When placed alongside the teachings of Swami Dhirendra Brahmachari and Maharaj Virsa Singh, it becomes strikingly apparent that at least in its earliest years, Mr Bhajan’s Kundalini Yoga was not a distinct practice, but essentially a combination of yogic mechanics learned from the former and the Sikh-derived mantras and chanting from the latter. In the process of combining the teachings of classical Yoga, Tantra & Sikhism, Bhajan also made his Kundalini Yoga Brand more palatable and appealing to his young audience in the USA. He did this by inventing kriyas and claiming that they treat specific issues such as increasing stamina and strength, conquring sleep and pain, making skin glow and appearance beautiful etc.

A franchise model was then applied to this brand created by Mr Bhajan. He opened several pilot institutes and started printing out teacher training certificates. This expansion compromised the depth and actual maturity which comes with time and dedication into the process, and now a days we come across kundalini yoga teachers who themselves havent experienced or awakened kundalini. In case of an actual authentic kundalini event, the inexperienced teachers might even cause more havoc by trying to control rather than supporting through the process. It is like the blind leading the blind.

Most of the kriyas within the practice are not aimed at awakening or even indirectly working with the kundalini process, rather just manifesting certain desirable states. They are simply experimental techniques, that too fragmented and incomplete, technicaly as well as philosophically, since they are taken in parts from traditions that had some opposing ideologies. Sikhism is not a school of Yoga, and as we have seen, it is highly critical of many Yoga systems, and positively the antithesis of Tantric Yoga. Bhajan brought together elements of disparate practices and presented them to his students as his own distinct entity with a romantic mythology surrounding it. In an attempt to invent something new from combining and modifying practices, He ended up distorting and misinterpreting most of it.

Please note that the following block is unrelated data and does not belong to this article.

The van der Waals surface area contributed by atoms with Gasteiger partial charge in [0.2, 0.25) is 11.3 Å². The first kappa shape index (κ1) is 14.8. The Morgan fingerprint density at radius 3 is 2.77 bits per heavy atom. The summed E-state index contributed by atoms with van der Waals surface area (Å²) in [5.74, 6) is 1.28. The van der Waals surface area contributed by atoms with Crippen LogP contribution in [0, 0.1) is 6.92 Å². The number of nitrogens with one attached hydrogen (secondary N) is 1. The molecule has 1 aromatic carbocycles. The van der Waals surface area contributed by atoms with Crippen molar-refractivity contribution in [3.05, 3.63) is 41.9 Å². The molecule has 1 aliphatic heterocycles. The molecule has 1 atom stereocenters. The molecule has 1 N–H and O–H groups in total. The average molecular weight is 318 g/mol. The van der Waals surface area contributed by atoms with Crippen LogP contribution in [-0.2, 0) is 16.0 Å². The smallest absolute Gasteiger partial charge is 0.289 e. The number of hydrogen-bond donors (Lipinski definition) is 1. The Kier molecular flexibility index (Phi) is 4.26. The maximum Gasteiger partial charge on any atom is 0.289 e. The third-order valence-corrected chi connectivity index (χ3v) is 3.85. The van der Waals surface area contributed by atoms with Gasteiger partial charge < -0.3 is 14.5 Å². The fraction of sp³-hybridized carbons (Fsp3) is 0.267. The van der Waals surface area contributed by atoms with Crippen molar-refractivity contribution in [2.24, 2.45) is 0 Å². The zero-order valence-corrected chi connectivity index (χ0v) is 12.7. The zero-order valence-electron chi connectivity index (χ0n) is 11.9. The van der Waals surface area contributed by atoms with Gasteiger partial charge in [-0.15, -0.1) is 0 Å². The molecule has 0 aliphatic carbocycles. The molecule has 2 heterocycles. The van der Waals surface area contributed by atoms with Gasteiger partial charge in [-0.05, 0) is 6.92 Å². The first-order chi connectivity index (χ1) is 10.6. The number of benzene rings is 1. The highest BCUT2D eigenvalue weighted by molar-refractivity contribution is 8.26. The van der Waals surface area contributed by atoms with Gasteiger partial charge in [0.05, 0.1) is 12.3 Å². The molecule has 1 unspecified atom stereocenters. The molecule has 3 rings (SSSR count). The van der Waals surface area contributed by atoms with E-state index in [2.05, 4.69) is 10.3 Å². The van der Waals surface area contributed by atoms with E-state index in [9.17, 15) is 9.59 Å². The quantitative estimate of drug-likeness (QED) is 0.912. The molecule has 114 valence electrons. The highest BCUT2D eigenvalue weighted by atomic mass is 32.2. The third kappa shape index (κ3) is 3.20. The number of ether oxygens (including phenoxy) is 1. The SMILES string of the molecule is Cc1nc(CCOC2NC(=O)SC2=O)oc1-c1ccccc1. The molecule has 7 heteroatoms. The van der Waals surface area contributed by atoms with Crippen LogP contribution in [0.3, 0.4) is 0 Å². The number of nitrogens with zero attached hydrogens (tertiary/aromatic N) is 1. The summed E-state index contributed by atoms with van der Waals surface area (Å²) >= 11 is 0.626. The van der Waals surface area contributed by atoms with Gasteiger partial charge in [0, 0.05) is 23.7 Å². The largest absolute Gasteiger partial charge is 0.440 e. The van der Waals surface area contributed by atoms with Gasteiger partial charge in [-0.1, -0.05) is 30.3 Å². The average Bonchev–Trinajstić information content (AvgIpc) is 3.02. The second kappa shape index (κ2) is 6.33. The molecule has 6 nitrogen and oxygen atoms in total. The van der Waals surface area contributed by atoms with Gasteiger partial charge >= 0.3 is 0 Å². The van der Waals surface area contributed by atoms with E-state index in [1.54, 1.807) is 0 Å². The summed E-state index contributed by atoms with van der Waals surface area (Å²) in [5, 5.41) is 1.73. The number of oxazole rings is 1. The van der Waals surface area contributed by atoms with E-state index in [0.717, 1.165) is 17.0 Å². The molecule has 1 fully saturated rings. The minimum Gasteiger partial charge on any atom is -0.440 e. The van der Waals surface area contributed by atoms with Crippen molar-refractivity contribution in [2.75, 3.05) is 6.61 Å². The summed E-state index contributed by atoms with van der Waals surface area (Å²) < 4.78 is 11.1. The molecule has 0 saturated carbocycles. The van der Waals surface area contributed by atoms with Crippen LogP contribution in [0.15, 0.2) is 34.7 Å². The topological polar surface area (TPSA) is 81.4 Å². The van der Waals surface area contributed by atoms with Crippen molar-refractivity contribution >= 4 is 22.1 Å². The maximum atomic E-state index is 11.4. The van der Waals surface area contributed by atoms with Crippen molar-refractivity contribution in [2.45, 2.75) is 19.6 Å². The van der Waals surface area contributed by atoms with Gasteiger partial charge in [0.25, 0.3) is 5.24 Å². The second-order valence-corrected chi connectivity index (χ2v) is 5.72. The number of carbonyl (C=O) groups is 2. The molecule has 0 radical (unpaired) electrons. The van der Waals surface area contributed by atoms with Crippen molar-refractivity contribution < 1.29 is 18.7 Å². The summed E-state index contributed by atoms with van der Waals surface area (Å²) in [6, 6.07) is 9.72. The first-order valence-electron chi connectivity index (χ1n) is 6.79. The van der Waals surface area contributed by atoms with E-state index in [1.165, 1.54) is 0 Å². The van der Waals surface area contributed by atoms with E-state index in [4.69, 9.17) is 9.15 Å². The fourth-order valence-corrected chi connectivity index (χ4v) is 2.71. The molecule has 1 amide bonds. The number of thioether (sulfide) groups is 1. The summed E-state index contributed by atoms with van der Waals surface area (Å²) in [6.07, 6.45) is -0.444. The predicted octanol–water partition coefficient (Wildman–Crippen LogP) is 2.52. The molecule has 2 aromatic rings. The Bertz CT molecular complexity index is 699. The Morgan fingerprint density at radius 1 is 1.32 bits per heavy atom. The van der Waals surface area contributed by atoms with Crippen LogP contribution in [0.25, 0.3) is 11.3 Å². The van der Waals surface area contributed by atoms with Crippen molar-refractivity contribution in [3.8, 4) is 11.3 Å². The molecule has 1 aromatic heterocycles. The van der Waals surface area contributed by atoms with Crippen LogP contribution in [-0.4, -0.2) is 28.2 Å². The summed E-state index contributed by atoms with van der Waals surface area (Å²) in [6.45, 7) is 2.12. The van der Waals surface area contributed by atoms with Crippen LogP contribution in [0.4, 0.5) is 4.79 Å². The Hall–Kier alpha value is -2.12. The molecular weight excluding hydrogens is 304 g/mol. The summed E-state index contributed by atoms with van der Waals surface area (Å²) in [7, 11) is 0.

The practice can even be dangerous to the nervous and endocrine system, as some of the kriyas use excessive hyperventilation and breath stimulation to reach hightened states which arent sufficiently integrated or grounded. This leaves the practitioner rather disoriented and incapable of functioning properly or induces mental delusions of grandeur , ego inflation and other instabilities. The excessive prana generated forcibly, also exerts pressure and makes the organs and glands overwork and eventually fatigued. The practice takes energy up the spine but one is not taught how to ground it back down, which is an equally important part of the process. Infact it is even missing the master key, the main switch closing kundalini circuitry, the king of all mudras and bandhas, that is the application of kechari, which also grounds and centers the practitioner.

Kriya is not something you ‘Do’, rather something that happens spontaneously, without any volition, from the flux of kundalini moving through you with its own inteligence. Read more here:

The practices enforce and feed the very entity it is trying to eradicate, namely the separate sense of self , ego. Read more here:

To realise the ultimate one must ultimately let go all practice and techniques. This post explains why: